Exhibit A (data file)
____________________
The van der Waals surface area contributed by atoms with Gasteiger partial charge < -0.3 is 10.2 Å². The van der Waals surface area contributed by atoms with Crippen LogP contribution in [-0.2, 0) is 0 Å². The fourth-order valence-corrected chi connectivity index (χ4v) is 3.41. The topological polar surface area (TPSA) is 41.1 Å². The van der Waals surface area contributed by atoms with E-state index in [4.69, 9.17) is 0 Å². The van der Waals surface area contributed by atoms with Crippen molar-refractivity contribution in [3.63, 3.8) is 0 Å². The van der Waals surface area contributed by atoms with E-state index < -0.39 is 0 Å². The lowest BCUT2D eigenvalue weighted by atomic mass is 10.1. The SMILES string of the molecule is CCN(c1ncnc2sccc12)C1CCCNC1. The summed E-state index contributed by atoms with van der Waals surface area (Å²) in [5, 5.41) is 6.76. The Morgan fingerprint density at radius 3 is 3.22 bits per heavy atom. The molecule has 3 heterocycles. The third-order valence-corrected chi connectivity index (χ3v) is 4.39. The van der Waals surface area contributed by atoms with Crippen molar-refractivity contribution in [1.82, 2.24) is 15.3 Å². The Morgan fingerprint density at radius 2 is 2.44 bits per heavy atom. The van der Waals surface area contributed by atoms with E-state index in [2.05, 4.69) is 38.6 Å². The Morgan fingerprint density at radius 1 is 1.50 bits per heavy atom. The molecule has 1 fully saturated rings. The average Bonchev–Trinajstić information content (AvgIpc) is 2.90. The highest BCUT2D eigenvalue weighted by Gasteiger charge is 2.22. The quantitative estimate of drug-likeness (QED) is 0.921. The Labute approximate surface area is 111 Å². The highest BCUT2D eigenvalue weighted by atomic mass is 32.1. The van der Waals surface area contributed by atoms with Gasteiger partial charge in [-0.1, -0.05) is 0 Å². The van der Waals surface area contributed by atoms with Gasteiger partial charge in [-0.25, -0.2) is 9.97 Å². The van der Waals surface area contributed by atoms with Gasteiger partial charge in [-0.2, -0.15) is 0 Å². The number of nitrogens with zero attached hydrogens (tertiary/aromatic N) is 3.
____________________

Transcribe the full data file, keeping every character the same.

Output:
The van der Waals surface area contributed by atoms with Gasteiger partial charge < -0.3 is 10.2 Å². The van der Waals surface area contributed by atoms with Crippen LogP contribution in [-0.2, 0) is 0 Å². The fourth-order valence-corrected chi connectivity index (χ4v) is 3.41. The topological polar surface area (TPSA) is 41.1 Å². The van der Waals surface area contributed by atoms with E-state index in [4.69, 9.17) is 0 Å². The van der Waals surface area contributed by atoms with Crippen molar-refractivity contribution in [3.63, 3.8) is 0 Å². The van der Waals surface area contributed by atoms with E-state index < -0.39 is 0 Å². The lowest BCUT2D eigenvalue weighted by atomic mass is 10.1. The SMILES string of the molecule is CCN(c1ncnc2sccc12)C1CCCNC1. The summed E-state index contributed by atoms with van der Waals surface area (Å²) in [5, 5.41) is 6.76. The Morgan fingerprint density at radius 3 is 3.22 bits per heavy atom. The molecule has 3 heterocycles. The third-order valence-corrected chi connectivity index (χ3v) is 4.39. The van der Waals surface area contributed by atoms with Crippen molar-refractivity contribution in [1.82, 2.24) is 15.3 Å². The Morgan fingerprint density at radius 2 is 2.44 bits per heavy atom. The van der Waals surface area contributed by atoms with E-state index in [2.05, 4.69) is 38.6 Å². The Morgan fingerprint density at radius 1 is 1.50 bits per heavy atom. The molecule has 1 fully saturated rings. The average Bonchev–Trinajstić information content (AvgIpc) is 2.90. The highest BCUT2D eigenvalue weighted by Gasteiger charge is 2.22. The quantitative estimate of drug-likeness (QED) is 0.921. The Labute approximate surface area is 111 Å². The highest BCUT2D eigenvalue weighted by atomic mass is 32.1. The van der Waals surface area contributed by atoms with Gasteiger partial charge in [-0.1, -0.05) is 0 Å². The van der Waals surface area contributed by atoms with Gasteiger partial charge in [-0.25, -0.2) is 9.97 Å². The van der Waals surface area contributed by atoms with Gasteiger partial charge in [-0.2, -0.15) is 0 Å². The number of nitrogens with zero attached hydrogens (tertiary/aromatic N) is 3.